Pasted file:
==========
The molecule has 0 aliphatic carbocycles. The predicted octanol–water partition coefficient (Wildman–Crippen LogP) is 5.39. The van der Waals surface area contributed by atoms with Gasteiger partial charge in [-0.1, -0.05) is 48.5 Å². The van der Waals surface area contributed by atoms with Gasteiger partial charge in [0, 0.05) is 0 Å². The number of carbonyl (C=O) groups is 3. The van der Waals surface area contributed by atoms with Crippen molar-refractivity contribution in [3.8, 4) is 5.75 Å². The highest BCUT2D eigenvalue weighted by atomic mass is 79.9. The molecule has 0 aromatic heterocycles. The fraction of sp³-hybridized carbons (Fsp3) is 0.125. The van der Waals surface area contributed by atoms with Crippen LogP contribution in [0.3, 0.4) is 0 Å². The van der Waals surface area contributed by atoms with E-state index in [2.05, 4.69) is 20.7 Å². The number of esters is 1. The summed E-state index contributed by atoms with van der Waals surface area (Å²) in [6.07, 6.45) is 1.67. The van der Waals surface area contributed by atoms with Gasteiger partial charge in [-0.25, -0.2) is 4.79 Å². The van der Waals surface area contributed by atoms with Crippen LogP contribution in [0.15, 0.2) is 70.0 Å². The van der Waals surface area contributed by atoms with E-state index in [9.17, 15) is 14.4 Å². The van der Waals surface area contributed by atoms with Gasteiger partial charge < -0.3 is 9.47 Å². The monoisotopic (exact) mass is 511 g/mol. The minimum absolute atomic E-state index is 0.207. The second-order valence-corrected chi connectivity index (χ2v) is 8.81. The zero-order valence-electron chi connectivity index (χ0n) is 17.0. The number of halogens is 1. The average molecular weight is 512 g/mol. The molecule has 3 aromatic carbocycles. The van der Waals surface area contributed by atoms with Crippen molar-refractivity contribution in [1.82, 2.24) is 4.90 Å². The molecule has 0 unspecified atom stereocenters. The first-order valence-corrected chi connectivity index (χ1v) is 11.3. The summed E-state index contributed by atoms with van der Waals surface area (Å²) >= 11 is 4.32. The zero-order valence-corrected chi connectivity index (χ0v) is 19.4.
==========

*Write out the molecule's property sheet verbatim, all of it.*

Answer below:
The molecule has 0 aliphatic carbocycles. The predicted octanol–water partition coefficient (Wildman–Crippen LogP) is 5.39. The van der Waals surface area contributed by atoms with Gasteiger partial charge in [-0.1, -0.05) is 48.5 Å². The van der Waals surface area contributed by atoms with Gasteiger partial charge in [0, 0.05) is 0 Å². The number of carbonyl (C=O) groups is 3. The van der Waals surface area contributed by atoms with Crippen molar-refractivity contribution in [3.8, 4) is 5.75 Å². The highest BCUT2D eigenvalue weighted by atomic mass is 79.9. The molecule has 0 aromatic heterocycles. The fraction of sp³-hybridized carbons (Fsp3) is 0.125. The van der Waals surface area contributed by atoms with Crippen LogP contribution in [0.3, 0.4) is 0 Å². The van der Waals surface area contributed by atoms with E-state index in [2.05, 4.69) is 20.7 Å². The number of esters is 1. The summed E-state index contributed by atoms with van der Waals surface area (Å²) in [6.07, 6.45) is 1.67. The van der Waals surface area contributed by atoms with Gasteiger partial charge in [-0.25, -0.2) is 4.79 Å². The van der Waals surface area contributed by atoms with Crippen LogP contribution in [0.15, 0.2) is 70.0 Å². The van der Waals surface area contributed by atoms with E-state index in [9.17, 15) is 14.4 Å². The van der Waals surface area contributed by atoms with Gasteiger partial charge < -0.3 is 9.47 Å². The monoisotopic (exact) mass is 511 g/mol. The minimum absolute atomic E-state index is 0.207. The second-order valence-corrected chi connectivity index (χ2v) is 8.81. The zero-order valence-electron chi connectivity index (χ0n) is 17.0. The number of halogens is 1. The average molecular weight is 512 g/mol. The molecule has 3 aromatic carbocycles. The van der Waals surface area contributed by atoms with Crippen molar-refractivity contribution in [1.82, 2.24) is 4.90 Å². The molecule has 0 unspecified atom stereocenters. The first-order valence-corrected chi connectivity index (χ1v) is 11.3. The summed E-state index contributed by atoms with van der Waals surface area (Å²) >= 11 is 4.32. The zero-order valence-corrected chi connectivity index (χ0v) is 19.4.